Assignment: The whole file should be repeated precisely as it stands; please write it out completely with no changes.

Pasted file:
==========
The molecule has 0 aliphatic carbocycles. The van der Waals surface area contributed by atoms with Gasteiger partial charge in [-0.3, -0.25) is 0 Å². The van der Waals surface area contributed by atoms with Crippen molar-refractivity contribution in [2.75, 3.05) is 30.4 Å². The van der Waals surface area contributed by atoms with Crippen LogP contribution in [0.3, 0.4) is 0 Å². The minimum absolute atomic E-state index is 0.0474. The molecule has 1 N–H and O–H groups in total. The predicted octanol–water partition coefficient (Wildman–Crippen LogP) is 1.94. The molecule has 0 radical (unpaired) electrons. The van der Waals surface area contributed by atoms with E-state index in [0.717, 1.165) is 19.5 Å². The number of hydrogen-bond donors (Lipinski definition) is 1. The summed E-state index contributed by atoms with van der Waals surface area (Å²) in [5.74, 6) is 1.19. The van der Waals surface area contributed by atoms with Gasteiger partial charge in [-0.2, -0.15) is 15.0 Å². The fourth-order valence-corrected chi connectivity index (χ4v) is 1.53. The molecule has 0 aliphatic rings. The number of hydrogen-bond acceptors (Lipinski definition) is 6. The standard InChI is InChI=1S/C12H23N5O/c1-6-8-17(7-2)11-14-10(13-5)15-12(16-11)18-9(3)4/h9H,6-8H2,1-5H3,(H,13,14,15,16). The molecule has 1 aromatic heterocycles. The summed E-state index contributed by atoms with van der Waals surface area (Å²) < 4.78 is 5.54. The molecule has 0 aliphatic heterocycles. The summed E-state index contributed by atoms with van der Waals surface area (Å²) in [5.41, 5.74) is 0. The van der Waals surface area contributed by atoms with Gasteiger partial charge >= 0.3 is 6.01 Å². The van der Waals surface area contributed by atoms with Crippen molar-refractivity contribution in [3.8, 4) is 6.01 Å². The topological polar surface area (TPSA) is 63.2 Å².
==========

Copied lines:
The molecule has 0 aliphatic carbocycles. The van der Waals surface area contributed by atoms with Gasteiger partial charge in [-0.3, -0.25) is 0 Å². The van der Waals surface area contributed by atoms with Crippen molar-refractivity contribution in [2.75, 3.05) is 30.4 Å². The van der Waals surface area contributed by atoms with Crippen LogP contribution in [0.3, 0.4) is 0 Å². The minimum absolute atomic E-state index is 0.0474. The molecule has 1 N–H and O–H groups in total. The predicted octanol–water partition coefficient (Wildman–Crippen LogP) is 1.94. The molecule has 0 radical (unpaired) electrons. The van der Waals surface area contributed by atoms with E-state index in [0.717, 1.165) is 19.5 Å². The number of hydrogen-bond donors (Lipinski definition) is 1. The summed E-state index contributed by atoms with van der Waals surface area (Å²) in [5.74, 6) is 1.19. The van der Waals surface area contributed by atoms with Gasteiger partial charge in [-0.2, -0.15) is 15.0 Å². The fourth-order valence-corrected chi connectivity index (χ4v) is 1.53. The molecule has 0 aliphatic rings. The number of hydrogen-bond acceptors (Lipinski definition) is 6. The standard InChI is InChI=1S/C12H23N5O/c1-6-8-17(7-2)11-14-10(13-5)15-12(16-11)18-9(3)4/h9H,6-8H2,1-5H3,(H,13,14,15,16). The molecule has 1 aromatic heterocycles. The summed E-state index contributed by atoms with van der Waals surface area (Å²) < 4.78 is 5.54. The molecule has 0 aliphatic heterocycles. The summed E-state index contributed by atoms with van der Waals surface area (Å²) in [5.41, 5.74) is 0. The van der Waals surface area contributed by atoms with Gasteiger partial charge >= 0.3 is 6.01 Å². The van der Waals surface area contributed by atoms with Crippen molar-refractivity contribution in [3.8, 4) is 6.01 Å². The topological polar surface area (TPSA) is 63.2 Å².